Howard Fischer, Arizona Daily Star, July 21, 2004
By a ratio of more than 4-1, Arizonan in a new statewide poll supported a ballot measure designed to cut services to people here illegally.
But the director of the campaign to kill Proposition 200 said that result is due solely to the way the question is worded. And both sides expect those numbers to narrow between now and the Nov. 2 election.
The poll done for KAET-TV, the Phoenix PBS affiliate, shows that 74 percent of those asked said they would vote for a measure to “deny state and local social and welfare services to illegal immigrants and require everyone who registers to vote to prove they are U.S. citizens and to provide identification when voting.”
Only 16 percent were opposed, with 10 percent saying they had no opinion at this point. The survey of 387 registered voters, conducted between last Thursday and Sunday, has a margin of error of 5 percentage points.
Kathy McKee, organizer of the Protect Arizona Now campaign supporting
Proposition 200, said the results reflect the true feelings of rizonans. But McKee noted the campaign has yet to start.
“We know some people with deep pockets are going to buy negative
advertising,” she said. “It will be interesting to see whether people believe the negative advertising instead of what they see with their own two eyes.”
Alfredo Gutierrez, who is heading the Statue of Liberty Coalition opposed to the ballot measure, said advertising will be used to inform would-be voters that their perceptions about what Proposition 200 would do are wrong.
He said even the name of McKee’s group, Protect Arizona Now, is misleading. He said it “implies Osama bin Laden or killer bees” and has “nothing to do with security, with safety, with the border.”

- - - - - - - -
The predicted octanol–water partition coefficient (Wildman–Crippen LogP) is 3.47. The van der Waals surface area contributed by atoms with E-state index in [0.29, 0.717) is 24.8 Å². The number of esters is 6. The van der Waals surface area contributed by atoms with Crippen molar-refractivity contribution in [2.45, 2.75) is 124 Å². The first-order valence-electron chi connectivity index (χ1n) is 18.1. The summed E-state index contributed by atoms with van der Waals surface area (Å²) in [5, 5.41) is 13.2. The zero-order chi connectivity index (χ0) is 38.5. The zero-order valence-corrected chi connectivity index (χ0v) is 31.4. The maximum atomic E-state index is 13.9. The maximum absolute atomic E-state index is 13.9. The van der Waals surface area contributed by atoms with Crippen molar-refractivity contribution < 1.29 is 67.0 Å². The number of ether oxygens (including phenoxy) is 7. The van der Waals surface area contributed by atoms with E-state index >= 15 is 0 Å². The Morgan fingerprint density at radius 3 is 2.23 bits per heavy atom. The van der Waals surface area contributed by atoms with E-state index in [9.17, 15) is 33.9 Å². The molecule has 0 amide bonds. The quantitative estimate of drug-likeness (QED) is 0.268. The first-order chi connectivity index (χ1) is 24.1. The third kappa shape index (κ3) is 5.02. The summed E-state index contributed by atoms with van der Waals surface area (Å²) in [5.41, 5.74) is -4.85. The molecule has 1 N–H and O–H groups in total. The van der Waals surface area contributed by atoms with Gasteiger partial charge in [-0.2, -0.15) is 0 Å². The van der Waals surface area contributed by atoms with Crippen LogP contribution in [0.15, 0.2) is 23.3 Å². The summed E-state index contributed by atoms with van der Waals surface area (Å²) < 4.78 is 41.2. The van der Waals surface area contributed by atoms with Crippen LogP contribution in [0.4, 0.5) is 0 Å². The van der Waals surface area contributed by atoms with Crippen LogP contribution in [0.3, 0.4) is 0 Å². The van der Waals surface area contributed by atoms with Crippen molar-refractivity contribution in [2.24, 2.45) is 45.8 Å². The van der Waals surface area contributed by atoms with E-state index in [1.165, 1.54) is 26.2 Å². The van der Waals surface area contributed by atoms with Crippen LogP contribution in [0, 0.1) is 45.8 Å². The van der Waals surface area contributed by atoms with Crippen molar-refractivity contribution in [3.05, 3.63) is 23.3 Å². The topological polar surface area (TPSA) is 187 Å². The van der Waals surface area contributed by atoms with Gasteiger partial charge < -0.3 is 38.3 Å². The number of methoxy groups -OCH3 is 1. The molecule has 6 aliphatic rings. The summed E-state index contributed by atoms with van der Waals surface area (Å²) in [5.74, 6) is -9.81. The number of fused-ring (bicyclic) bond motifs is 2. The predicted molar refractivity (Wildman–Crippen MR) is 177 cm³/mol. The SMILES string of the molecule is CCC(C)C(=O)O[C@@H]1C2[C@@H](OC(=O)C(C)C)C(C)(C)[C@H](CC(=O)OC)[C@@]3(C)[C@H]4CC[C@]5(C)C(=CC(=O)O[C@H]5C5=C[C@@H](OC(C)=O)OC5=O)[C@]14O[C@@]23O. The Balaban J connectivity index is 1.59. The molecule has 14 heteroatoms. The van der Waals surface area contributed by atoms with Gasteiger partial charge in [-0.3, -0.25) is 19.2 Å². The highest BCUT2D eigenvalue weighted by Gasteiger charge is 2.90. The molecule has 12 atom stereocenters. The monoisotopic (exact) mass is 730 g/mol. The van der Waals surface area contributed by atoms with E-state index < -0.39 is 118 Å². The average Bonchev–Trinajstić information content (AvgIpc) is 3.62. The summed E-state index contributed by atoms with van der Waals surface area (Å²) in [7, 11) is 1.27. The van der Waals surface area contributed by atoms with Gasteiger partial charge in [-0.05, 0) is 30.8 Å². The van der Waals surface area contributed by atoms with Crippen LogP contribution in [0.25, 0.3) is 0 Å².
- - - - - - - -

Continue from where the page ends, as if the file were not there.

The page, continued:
Working in his favor is the fact that the official ballot description
approved by the Secretary of State’s Office does not use “Protect Arizona Now.”
Similarly, Gutierrez said there is no mention of “illegal immigrants” in the ballot language—as there is in the poll question. The ballot language deals instead with proof of citizenship.
Pollster Bruce Merrill said the questions are based on the “common vernacular.” He also questioned whether different language would have made any difference, noting that a query last year, which never mentioned “illegal immigrants” or the organization name, brought pretty much the same results.
Here’s how the Secretary of State’s Office describes Proposition 200: “Requires proof of citizenship when registering to vote, requires rejection of voter registration not accompanied by proof of citizenship, requires identification before receiving a ballot, requires state and local governments verify identity of certain public benefits applicants and requires government employees to report immigration law violations by public benefit applicants.”
Merrill agreed with Gutierrez that poll results could change significantly if there is a high-profile advertising campaign against the measure.